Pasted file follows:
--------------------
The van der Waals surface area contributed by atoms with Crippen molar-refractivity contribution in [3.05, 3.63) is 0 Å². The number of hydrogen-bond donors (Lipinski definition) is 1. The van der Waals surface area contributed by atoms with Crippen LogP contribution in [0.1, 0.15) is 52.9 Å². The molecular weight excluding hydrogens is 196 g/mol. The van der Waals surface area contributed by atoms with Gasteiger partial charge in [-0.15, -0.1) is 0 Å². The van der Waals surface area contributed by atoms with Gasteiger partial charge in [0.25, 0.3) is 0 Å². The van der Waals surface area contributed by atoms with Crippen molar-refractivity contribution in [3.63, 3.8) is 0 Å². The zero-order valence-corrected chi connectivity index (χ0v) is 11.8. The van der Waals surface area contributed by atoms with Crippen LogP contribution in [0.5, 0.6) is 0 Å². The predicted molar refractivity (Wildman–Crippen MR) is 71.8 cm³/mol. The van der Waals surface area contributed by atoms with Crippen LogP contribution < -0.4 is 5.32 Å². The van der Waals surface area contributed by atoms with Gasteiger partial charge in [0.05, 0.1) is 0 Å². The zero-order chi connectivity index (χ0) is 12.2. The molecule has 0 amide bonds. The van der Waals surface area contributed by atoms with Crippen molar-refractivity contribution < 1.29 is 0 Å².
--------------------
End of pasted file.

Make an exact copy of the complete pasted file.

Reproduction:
The van der Waals surface area contributed by atoms with Crippen molar-refractivity contribution in [3.05, 3.63) is 0 Å². The number of hydrogen-bond donors (Lipinski definition) is 1. The van der Waals surface area contributed by atoms with Crippen LogP contribution in [0.1, 0.15) is 52.9 Å². The molecular weight excluding hydrogens is 196 g/mol. The van der Waals surface area contributed by atoms with Gasteiger partial charge in [-0.15, -0.1) is 0 Å². The van der Waals surface area contributed by atoms with Gasteiger partial charge in [0.25, 0.3) is 0 Å². The van der Waals surface area contributed by atoms with Crippen molar-refractivity contribution in [3.63, 3.8) is 0 Å². The zero-order valence-corrected chi connectivity index (χ0v) is 11.8. The van der Waals surface area contributed by atoms with Crippen LogP contribution in [0.5, 0.6) is 0 Å². The predicted molar refractivity (Wildman–Crippen MR) is 71.8 cm³/mol. The van der Waals surface area contributed by atoms with Crippen LogP contribution < -0.4 is 5.32 Å². The van der Waals surface area contributed by atoms with Gasteiger partial charge in [0.05, 0.1) is 0 Å². The zero-order chi connectivity index (χ0) is 12.2. The molecule has 0 amide bonds. The van der Waals surface area contributed by atoms with Crippen molar-refractivity contribution < 1.29 is 0 Å².